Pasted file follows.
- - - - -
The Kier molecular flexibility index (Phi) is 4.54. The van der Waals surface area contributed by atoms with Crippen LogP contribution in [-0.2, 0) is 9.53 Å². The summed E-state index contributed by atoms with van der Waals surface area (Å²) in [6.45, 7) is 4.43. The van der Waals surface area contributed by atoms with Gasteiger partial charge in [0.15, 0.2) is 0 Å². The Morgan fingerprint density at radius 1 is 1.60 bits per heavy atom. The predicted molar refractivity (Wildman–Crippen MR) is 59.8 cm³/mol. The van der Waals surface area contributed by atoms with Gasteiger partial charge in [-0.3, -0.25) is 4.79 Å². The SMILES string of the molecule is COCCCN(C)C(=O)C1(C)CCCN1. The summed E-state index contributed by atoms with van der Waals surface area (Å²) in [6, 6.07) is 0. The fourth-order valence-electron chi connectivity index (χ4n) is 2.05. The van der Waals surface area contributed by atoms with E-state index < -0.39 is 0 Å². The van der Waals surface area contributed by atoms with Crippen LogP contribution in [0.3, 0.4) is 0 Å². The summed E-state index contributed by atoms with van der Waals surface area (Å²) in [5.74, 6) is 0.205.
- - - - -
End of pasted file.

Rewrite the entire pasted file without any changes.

The Kier molecular flexibility index (Phi) is 4.54. The van der Waals surface area contributed by atoms with Crippen LogP contribution in [-0.2, 0) is 9.53 Å². The summed E-state index contributed by atoms with van der Waals surface area (Å²) in [6.45, 7) is 4.43. The van der Waals surface area contributed by atoms with Gasteiger partial charge in [0.15, 0.2) is 0 Å². The Morgan fingerprint density at radius 1 is 1.60 bits per heavy atom. The predicted molar refractivity (Wildman–Crippen MR) is 59.8 cm³/mol. The van der Waals surface area contributed by atoms with Gasteiger partial charge in [-0.3, -0.25) is 4.79 Å². The SMILES string of the molecule is COCCCN(C)C(=O)C1(C)CCCN1. The summed E-state index contributed by atoms with van der Waals surface area (Å²) in [6, 6.07) is 0. The fourth-order valence-electron chi connectivity index (χ4n) is 2.05. The van der Waals surface area contributed by atoms with E-state index < -0.39 is 0 Å². The van der Waals surface area contributed by atoms with Crippen LogP contribution in [0.3, 0.4) is 0 Å². The summed E-state index contributed by atoms with van der Waals surface area (Å²) in [5.74, 6) is 0.205.